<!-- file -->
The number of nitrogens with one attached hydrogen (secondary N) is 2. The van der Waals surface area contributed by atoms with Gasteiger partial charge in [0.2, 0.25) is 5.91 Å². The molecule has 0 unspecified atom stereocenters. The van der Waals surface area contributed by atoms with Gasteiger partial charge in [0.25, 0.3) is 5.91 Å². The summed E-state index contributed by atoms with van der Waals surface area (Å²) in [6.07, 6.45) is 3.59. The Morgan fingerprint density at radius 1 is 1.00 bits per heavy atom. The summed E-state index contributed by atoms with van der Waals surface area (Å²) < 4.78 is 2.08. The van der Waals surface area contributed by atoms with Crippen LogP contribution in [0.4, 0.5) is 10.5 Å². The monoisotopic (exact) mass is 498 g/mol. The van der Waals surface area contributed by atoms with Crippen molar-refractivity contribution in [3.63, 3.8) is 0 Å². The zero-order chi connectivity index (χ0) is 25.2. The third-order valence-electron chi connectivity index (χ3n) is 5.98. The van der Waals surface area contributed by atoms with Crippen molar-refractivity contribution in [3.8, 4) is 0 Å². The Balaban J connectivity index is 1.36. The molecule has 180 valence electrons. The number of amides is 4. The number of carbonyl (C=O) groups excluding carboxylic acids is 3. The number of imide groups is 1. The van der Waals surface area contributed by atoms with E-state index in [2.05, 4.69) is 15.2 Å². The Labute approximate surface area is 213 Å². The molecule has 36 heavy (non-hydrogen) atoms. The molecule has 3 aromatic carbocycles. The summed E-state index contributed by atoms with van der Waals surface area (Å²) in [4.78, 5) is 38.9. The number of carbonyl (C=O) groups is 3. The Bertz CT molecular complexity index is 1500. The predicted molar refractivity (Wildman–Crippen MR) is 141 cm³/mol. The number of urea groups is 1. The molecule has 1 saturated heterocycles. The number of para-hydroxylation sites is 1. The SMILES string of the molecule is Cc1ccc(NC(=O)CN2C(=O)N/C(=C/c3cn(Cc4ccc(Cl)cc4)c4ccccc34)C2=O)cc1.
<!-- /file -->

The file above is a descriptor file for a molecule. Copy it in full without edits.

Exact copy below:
The number of nitrogens with one attached hydrogen (secondary N) is 2. The van der Waals surface area contributed by atoms with Gasteiger partial charge in [0.2, 0.25) is 5.91 Å². The molecule has 0 unspecified atom stereocenters. The van der Waals surface area contributed by atoms with Gasteiger partial charge in [0.25, 0.3) is 5.91 Å². The summed E-state index contributed by atoms with van der Waals surface area (Å²) in [6.07, 6.45) is 3.59. The Morgan fingerprint density at radius 1 is 1.00 bits per heavy atom. The summed E-state index contributed by atoms with van der Waals surface area (Å²) < 4.78 is 2.08. The van der Waals surface area contributed by atoms with Crippen LogP contribution in [0.4, 0.5) is 10.5 Å². The monoisotopic (exact) mass is 498 g/mol. The van der Waals surface area contributed by atoms with Crippen molar-refractivity contribution in [3.63, 3.8) is 0 Å². The zero-order chi connectivity index (χ0) is 25.2. The third-order valence-electron chi connectivity index (χ3n) is 5.98. The van der Waals surface area contributed by atoms with Crippen molar-refractivity contribution in [3.8, 4) is 0 Å². The Balaban J connectivity index is 1.36. The molecule has 180 valence electrons. The number of amides is 4. The number of carbonyl (C=O) groups excluding carboxylic acids is 3. The number of imide groups is 1. The van der Waals surface area contributed by atoms with E-state index in [2.05, 4.69) is 15.2 Å². The Labute approximate surface area is 213 Å². The molecule has 36 heavy (non-hydrogen) atoms. The molecule has 3 aromatic carbocycles. The summed E-state index contributed by atoms with van der Waals surface area (Å²) in [4.78, 5) is 38.9. The number of carbonyl (C=O) groups is 3. The Bertz CT molecular complexity index is 1500. The predicted molar refractivity (Wildman–Crippen MR) is 141 cm³/mol. The number of urea groups is 1. The molecule has 1 saturated heterocycles. The number of para-hydroxylation sites is 1. The SMILES string of the molecule is Cc1ccc(NC(=O)CN2C(=O)N/C(=C/c3cn(Cc4ccc(Cl)cc4)c4ccccc34)C2=O)cc1.